Thursday, October 31, 2013

Centralia, PA

One of the targets fragged for Tuesday's flight was the ex-town of Centralia, Pennsylvania. 51 years ago, a trash fire that was lit in the town's landfill--ironically by the town fire department--ignited a coal outcropping that took the fire down into the network of abandoned mine tunnels beneath the town. It's still burning today, despite numerous attempts to extinguish it. Conceding defeat, the federal government and State of Pennsylvania bought out the 1,400 residents and removed them from the town, then demolished their homes and shops. A few hold-outs resisted and are still fighting to remain, however. At least count, there were seven people left still going on with their lives and trying to get the government to just leave them alone.

After 50 years, fire still burns underneath Pa. town

Approaching Centralia, PA. Here's where the state cut old highway 61 and re-routed the traffic because of a long-burning coal mine fire that broke through here, buckling the road and rendering it forever unusable.
Here's the cracks caused by the fire below. Ten years ago I was here and the steam and heat rising from that crevice was still hot enough to burn your hand.
Centralia is almost gone, but not quite. Most of the buildings are gone, their lots returned to nature. But a few still go on as if nothing's wrong.
Here's the still well-tended St. Ignatius Cemetery, with the smaller St. Peter and Paul Cemetery behind it. The barren pit next to the cemeteries was dug out long ago as part of the suppression efforts. When I was there, there was still hot steam rising from the ground there.
Not gone yet. A few residents still soldier on.
Even though the fire started back in 1962, no one really worried about it for almost twenty years. Then it became noticeable following two incidents:
In 1979, locals became aware of the scale of the problem when a gas-station owner and then mayor, John Coddington, inserted a dipstick into one of his underground tanks to check the fuel level. When he withdrew it, it seemed hot, so he lowered a thermometer down on a string and was shocked to discover that the temperature of the gasoline in the tank was 172 °F. Statewide attention to the fire began to increase, culminating in 1981 when a 12-year-old resident named Todd Domboski fell into a sinkhole 4 feet wide by 150 feet deep that suddenly opened beneath his feet in a backyard. His cousin, 14-year-old Eric Wolfgang, pulled Todd out of the hole and saved his life. The plume of hot steam billowing from the hole was measured and found to contain a lethal level of carbon monoxide.
Looking up Center Street from the west. Most of the last remaining buildings can be seen here.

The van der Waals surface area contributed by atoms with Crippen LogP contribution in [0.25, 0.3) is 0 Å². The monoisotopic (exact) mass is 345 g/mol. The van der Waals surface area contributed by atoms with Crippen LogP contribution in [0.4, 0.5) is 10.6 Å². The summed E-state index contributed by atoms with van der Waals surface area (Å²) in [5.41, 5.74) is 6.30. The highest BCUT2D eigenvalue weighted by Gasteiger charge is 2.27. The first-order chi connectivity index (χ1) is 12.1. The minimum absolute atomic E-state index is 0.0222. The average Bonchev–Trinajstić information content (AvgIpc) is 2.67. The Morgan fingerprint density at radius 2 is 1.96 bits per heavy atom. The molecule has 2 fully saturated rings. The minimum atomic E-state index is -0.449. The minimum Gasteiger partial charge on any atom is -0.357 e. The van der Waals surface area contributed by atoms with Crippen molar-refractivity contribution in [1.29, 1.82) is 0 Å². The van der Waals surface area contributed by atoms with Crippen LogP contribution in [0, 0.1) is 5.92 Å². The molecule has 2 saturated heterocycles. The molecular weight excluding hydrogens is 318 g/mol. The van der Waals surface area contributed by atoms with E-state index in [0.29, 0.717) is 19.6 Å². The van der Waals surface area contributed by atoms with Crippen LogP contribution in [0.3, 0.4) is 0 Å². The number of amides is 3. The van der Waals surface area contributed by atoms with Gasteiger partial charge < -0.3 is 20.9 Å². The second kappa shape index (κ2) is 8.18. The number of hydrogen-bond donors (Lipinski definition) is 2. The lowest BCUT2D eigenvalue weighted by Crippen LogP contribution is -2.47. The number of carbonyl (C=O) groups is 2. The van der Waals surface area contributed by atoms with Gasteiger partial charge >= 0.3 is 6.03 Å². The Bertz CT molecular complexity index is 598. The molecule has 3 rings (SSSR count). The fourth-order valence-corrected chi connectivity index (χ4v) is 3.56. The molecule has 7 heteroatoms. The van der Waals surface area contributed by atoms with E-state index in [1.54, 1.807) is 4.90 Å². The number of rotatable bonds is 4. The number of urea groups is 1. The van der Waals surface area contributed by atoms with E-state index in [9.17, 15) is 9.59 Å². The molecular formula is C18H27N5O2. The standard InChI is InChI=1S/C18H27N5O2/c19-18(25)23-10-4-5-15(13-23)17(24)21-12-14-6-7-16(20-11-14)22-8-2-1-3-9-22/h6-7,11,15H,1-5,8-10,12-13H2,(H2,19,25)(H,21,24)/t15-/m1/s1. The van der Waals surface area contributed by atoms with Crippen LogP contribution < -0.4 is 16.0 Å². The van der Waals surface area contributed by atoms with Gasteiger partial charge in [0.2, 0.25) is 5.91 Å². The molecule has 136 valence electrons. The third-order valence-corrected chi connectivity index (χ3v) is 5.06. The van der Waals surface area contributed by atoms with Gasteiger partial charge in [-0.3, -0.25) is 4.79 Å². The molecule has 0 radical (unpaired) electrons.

The fire is believed to span 400+ acres below ground and is expected to burn for another 250 years. It's also believed to be heading slowly towards Ashland, just to the south, but not expected to reach there for another hundred years so folks aren't worried.
I was there ten years back with Lagniappe and we spent two days hiking the area. Unfortunately and somewhat comically, word quickly spread about the young man with the military-style haircut and the German Shepherd who were poking around in a white SUV asking a lot of questions about old mine sites. I was trying to chat up a local bar maid that night and she let me know that most of the dozen-or-so people in the bar "knew" that I was an undercover agent looking for marijuana plots with my "drug-detecting dog" out in the truck. It was funny for a few minutes, and then I realized that I should probably be moving on. A short time later, a friend of mine who works for a certain three-letter federal agency that deals with such things told me that that area was then one of the biggest hotbeds for marijuana cultivation in the northeast. He advised me against going back to look around again, especially alone and unarmed.

Silly him...I never go anywhere unarmed.


  1. Did a drive through there some years back. Maybe 15 or so.

    Took some time to stop, hike a bit.

    Ya.... lots of evidence to whats happening underground, and the results.

  2. That was a super cool and interesting post. Thanks for the history lesson.
    And tell Murphy, we are all rooting for him for a fast and easy recovery. Or you can just pat him on the head and give him an extra cookie courtesy of your blogger fans. I'm sure he'd prefer that anyway.
    Happy Halloween!!

  3. Dean Koontz had a book set in a very similar location, involving some time-travel, a serial killer (hey, its Koontz), a fire burning underground, retribution, etc. I'm betting it was based on this town.

  4. Interesting - and nice pics.

    There was a coal seam burning between Cumberland and Frostburg for decades - you could see the steam from it as you drove by. Don't know if it still is.

  5. And in the world of serendipity the subject popped up in the news today:

  6. That's a helluva story! :-)

  7. No matter how powerful we think we are, we can't put out a fire... strange place, strange geology.

    Hope Murphy felt up to barking at the trick or treaters, and is recovering! Not his (or your vet budget's) month - may he have a much better winter to come!

  8. So what is it about this place this week? Oddly enough, you are the second "neighbor" I know who went to visit Centralia this week. Serendipitous for sure.